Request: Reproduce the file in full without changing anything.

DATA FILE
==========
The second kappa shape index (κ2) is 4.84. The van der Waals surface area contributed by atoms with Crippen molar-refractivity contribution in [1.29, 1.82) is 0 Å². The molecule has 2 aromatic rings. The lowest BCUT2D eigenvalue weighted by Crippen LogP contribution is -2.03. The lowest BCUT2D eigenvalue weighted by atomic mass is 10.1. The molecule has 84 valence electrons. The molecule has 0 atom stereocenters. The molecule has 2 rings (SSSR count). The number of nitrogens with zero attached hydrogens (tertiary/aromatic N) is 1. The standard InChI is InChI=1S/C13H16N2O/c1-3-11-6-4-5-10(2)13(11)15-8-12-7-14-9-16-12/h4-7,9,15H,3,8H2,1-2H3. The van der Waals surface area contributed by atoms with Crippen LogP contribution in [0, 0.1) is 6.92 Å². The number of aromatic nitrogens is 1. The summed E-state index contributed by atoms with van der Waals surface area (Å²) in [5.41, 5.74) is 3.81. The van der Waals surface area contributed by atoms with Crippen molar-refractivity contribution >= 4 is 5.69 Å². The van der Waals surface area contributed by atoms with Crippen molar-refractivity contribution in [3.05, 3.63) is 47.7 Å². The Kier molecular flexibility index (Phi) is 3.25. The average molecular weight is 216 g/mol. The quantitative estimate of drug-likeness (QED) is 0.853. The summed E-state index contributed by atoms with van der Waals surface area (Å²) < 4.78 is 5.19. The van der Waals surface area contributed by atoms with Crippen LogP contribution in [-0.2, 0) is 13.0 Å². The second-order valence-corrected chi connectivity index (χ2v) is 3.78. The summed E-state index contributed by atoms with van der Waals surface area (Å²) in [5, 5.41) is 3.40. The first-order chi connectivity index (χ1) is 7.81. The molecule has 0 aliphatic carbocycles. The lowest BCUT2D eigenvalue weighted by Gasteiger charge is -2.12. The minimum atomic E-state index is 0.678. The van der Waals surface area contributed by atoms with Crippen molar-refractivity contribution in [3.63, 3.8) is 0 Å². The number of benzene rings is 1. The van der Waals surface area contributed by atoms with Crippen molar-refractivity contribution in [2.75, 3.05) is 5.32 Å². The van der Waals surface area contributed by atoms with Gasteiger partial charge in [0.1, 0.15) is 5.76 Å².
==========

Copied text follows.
The second kappa shape index (κ2) is 4.84. The van der Waals surface area contributed by atoms with Crippen molar-refractivity contribution in [1.29, 1.82) is 0 Å². The molecule has 2 aromatic rings. The lowest BCUT2D eigenvalue weighted by Crippen LogP contribution is -2.03. The lowest BCUT2D eigenvalue weighted by atomic mass is 10.1. The molecule has 84 valence electrons. The molecule has 0 atom stereocenters. The molecule has 2 rings (SSSR count). The number of nitrogens with zero attached hydrogens (tertiary/aromatic N) is 1. The standard InChI is InChI=1S/C13H16N2O/c1-3-11-6-4-5-10(2)13(11)15-8-12-7-14-9-16-12/h4-7,9,15H,3,8H2,1-2H3. The van der Waals surface area contributed by atoms with Crippen LogP contribution in [0, 0.1) is 6.92 Å². The number of aromatic nitrogens is 1. The summed E-state index contributed by atoms with van der Waals surface area (Å²) in [5.41, 5.74) is 3.81. The van der Waals surface area contributed by atoms with Crippen molar-refractivity contribution >= 4 is 5.69 Å². The van der Waals surface area contributed by atoms with Crippen molar-refractivity contribution in [3.05, 3.63) is 47.7 Å². The Kier molecular flexibility index (Phi) is 3.25. The average molecular weight is 216 g/mol. The quantitative estimate of drug-likeness (QED) is 0.853. The summed E-state index contributed by atoms with van der Waals surface area (Å²) < 4.78 is 5.19. The van der Waals surface area contributed by atoms with Crippen LogP contribution in [-0.2, 0) is 13.0 Å². The second-order valence-corrected chi connectivity index (χ2v) is 3.78. The summed E-state index contributed by atoms with van der Waals surface area (Å²) in [5, 5.41) is 3.40. The first-order chi connectivity index (χ1) is 7.81. The molecule has 0 aliphatic carbocycles. The lowest BCUT2D eigenvalue weighted by Gasteiger charge is -2.12. The minimum atomic E-state index is 0.678. The van der Waals surface area contributed by atoms with Crippen molar-refractivity contribution in [3.63, 3.8) is 0 Å². The number of benzene rings is 1. The van der Waals surface area contributed by atoms with Crippen molar-refractivity contribution in [2.75, 3.05) is 5.32 Å². The van der Waals surface area contributed by atoms with Gasteiger partial charge in [0.1, 0.15) is 5.76 Å².